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I'm using Intents to save data and recover them in others places of my application. I have used them in others places, but now, it's not working as I hope.

public class GCMIntentService extends GCMBaseIntentService {    
    public GCMIntentService() {

    protected void onMessage(Context context, Intent intent) {
        String ns = Context.NOTIFICATION_SERVICE;   
        NotificationManager notManager = (NotificationManager) context.getSystemService(ns);
        String room = intent.getExtras().getString(ConstantsGCM.GCM_ROOM);      
        Intent notIntent;       
        PendingIntent contIntent;
        Notification notif; 

        notif = new Notification(icon, textStatus, time);                       
        notIntent = new Intent(contexto,RoomsActivity2.class);

        Bundle b2 = new Bundle();                                           
        b2.putString(ConstantsRooms.ROOM, room);

        contIntent = PendingIntent.getActivity(contexto, 0, notIntent, 0);               
        notif.setLatestEventInfo(contexto, tittle, description, contIntent);    
        notif.flags |= Notification.FLAG_AUTO_CANCEL;                   
        notManager.notify((int)(Math.random()*1000), notif);

This code is executed when a notification is coming. When I click this notification, it's executed the Activity RoomsActivities2.class. Here, I just call this code:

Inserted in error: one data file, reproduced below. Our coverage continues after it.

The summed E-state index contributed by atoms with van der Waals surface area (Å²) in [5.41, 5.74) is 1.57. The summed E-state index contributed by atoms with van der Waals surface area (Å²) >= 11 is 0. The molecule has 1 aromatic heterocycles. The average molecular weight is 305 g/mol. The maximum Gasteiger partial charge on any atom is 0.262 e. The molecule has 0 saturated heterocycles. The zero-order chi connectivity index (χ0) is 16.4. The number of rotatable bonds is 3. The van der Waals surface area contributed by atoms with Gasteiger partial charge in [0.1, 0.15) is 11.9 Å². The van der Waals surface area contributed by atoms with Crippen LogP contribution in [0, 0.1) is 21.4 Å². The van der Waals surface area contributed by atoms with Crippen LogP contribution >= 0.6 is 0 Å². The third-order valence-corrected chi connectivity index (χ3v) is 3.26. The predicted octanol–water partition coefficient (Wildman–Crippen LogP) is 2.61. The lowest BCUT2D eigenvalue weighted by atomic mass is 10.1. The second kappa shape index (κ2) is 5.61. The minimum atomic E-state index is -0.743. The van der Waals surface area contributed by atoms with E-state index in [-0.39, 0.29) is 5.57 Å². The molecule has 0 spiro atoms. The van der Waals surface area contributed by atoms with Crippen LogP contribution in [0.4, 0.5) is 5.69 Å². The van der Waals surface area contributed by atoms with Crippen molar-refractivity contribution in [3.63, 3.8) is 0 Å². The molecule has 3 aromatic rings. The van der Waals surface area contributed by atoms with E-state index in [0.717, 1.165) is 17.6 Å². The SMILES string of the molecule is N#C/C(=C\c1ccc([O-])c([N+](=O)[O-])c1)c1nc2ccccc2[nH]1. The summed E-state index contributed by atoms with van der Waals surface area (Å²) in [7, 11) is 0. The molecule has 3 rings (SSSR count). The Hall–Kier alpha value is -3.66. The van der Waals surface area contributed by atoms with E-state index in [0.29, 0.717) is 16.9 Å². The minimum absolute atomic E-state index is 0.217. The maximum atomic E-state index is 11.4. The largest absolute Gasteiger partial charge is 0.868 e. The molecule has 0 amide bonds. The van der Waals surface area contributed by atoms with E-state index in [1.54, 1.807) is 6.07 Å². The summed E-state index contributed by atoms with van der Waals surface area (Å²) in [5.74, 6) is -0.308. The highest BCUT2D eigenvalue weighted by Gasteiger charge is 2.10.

public String getMessageString(String cod){
    String result = "";
    bundle  = getIntent().getExtras();

    if (bundle != null){
        result = bundle.getString(cod);
    return result;

But, I didn't get the last data saved in the Intent. What's it wrong? I guess that I'm not using it correctly. Why can't I get the data from the activity?

What I think that it's happening it's: The application gets a lot of notifications, the first one works right. But, if I keep getting more notifications, the data isn't override and I always get the first one although when I debug the code, I'm setting the another data.

share|improve this question
Welcome to Stackoverflow! I suggest that you use the Eclipse debugger or add Log.d() calls to your code to figure out what is going on. Learning to debug your own code is a critical skill for every programmer. –  Code-Apprentice Jun 20 '13 at 21:44
Hehe, I did,, I am setting the correct data in the Intent. But, when I recover it, it seems like another data. I was looking for the references as well to ConstantsRooms.ROOM, for figuring out where I could change the value without knowing it, but, everything seems right. I thought it could be a problem that I didn't undersand about the life-cycle of Android. I will continue investigating. –  Guille Jun 20 '13 at 21:54
What makes you think "it seems like another data". Please edit your question to include the specific data you saw in your debugging.. –  Code-Apprentice Jun 20 '13 at 21:56

1 Answer 1

up vote 2 down vote accepted

OK, it's been a while since I've worked with pending intents, but I remember two things:


contIntent = PendingIntent.getActivity(contexto, 0, notIntent, 0);


contIntent = PendingIntent.getActivity(contexto, 0, notIntent, PendingIntent.FLAG_UPDATE_CURRENT);

That will keep the bundle around.

BUT that flag will override any existing pending intents with the newest one, you might not want that.

If you have multiple pending intents from the same context with the same intent (but different bundles!), you can use the 2nd parameter.

contIntent = PendingIntent.getActivity(contexto, requestCode, notIntent, PendingIntent.FLAG_UPDATE_CURRENT);

as long as every pending intent has a unique requestCode, and even though the google dev's docs say the parameter isn't used, it actually does serve a purpose for identifying pending intent and allows duplicates with different bundles.

share|improve this answer
Thank you a lot, it works pretty good. And now, I know what it means the others two parameter. Thanks. –  Guille Jun 21 '13 at 8:21

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